The roles and challenges of women in male dominated institutions : a case study of the Zambia police 1947 to 2015.

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Mangunga, Felicitus
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The University of Zambia
This study examines the roles and challenges of women in male dominated institutions focusing on the case of Zambia Police from 1947 to 2015. The study argues that Zambia Police Service formerly known as Northern Rhodesia Police was formed in 1932 and at inception it only comprised men with no intentions of considering the inclusion of female Police officers. In 1947, the Force started employing clerks and African civilians that included twelve women. The female clerks and wives of the senior police officers helped the Force to search, guard and escort female offenders to their convenience rooms. They also came in handy when handling juvenile cases. The study further reveals that it was very important for the Force to consider the recruitment and training of female police officers and equip them with police skills as a pilot project. European women were first engaged and trained as police officers in 1955 and the African first females during 1958. The roles of these policewomen were mainly confined to clerical and administrative work and remained at the bottom rank as constables. They handled female and juvenile cases. The Force realised that the number of female offenders and juvenile cases was increasing tremendously which left it with no choice but to consider the inclusion of women and train them as police officers officially and on permanent basis. In 1966, the Force started official recruitment and training of policewomen on a permanent basis though they would not be eligible for promotion. Policewomen found it difficult to adapt to the work culture of men towards them as they were discriminated against in many ways. The policewomen were faced with a number of challenges and barriers that hindered their advancement and promotion in the police. However, after 1995 the Zambia Police Service underwent remarkable transformation that had a profound impact on roles and challenges of policewomen. This transformation led to the change of name from Police Force to Police Service because of many social units that were introduced. The social units such as Victim Support, School Liaison, Public Complaints Authority, Human Rights Commission and Police Chaplaincy transformed the Police into a service-oriented institution. The study also investigates the basis of the promotion and appointments of policewomen to key position in the Zambia Police between 1973 and 2015. The study reveals that it took a number of recommendations and regional, local and international conventions on the elimination of the discrimination against women for the Zambia Police to start the appointment of policewomen to higher ranks. The study concluded that from 1958 to 2015, policewomen contributed to the maintenance of law and order in the country. Despite the challenges they faced they were able to gain recognition and acceptance, and could be promoted to higher ranks. In 2011 and 2012, for first time in the history of Zambia Police the position of Deputy Inspector General of Police and Inspector General of Police were occupied by policewomen respectively.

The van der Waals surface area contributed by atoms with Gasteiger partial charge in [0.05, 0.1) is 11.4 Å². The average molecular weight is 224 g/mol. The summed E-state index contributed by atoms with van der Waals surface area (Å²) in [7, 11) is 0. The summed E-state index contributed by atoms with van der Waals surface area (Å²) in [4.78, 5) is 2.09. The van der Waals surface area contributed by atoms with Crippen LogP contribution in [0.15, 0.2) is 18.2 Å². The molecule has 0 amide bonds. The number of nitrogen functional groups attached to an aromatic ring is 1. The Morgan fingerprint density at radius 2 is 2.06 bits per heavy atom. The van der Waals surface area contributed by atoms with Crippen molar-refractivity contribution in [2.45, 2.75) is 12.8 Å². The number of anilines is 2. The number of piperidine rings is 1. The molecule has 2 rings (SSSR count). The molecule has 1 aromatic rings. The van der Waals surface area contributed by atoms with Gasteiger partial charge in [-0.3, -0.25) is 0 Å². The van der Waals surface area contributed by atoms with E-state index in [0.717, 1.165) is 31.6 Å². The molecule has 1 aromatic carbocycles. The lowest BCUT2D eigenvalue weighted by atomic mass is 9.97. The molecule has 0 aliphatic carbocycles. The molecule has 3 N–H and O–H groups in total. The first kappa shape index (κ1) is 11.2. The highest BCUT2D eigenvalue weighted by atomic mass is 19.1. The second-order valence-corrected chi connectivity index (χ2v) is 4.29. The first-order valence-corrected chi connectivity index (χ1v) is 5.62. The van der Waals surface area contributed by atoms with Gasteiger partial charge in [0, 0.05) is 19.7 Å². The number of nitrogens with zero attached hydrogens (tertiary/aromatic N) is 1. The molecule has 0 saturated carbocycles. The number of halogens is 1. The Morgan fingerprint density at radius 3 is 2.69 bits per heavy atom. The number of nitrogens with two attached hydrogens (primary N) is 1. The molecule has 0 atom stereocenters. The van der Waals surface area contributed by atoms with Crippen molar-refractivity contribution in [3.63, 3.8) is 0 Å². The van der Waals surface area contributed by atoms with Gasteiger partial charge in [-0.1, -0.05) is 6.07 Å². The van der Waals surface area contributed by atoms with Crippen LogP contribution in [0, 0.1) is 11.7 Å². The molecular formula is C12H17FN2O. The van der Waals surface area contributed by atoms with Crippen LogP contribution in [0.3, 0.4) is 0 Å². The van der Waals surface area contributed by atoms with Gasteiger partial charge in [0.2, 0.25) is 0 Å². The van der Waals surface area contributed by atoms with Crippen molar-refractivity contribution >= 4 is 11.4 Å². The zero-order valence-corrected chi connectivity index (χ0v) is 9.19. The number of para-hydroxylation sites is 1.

Women in the workplace -- Challenges -- Zambia , Gender equality--Zambia. , Gender roles--Zambia. , Women in development--Zambia. , Women's rights--Zambia. , Sex discrimination against women--Zambia. , Women--Zambia.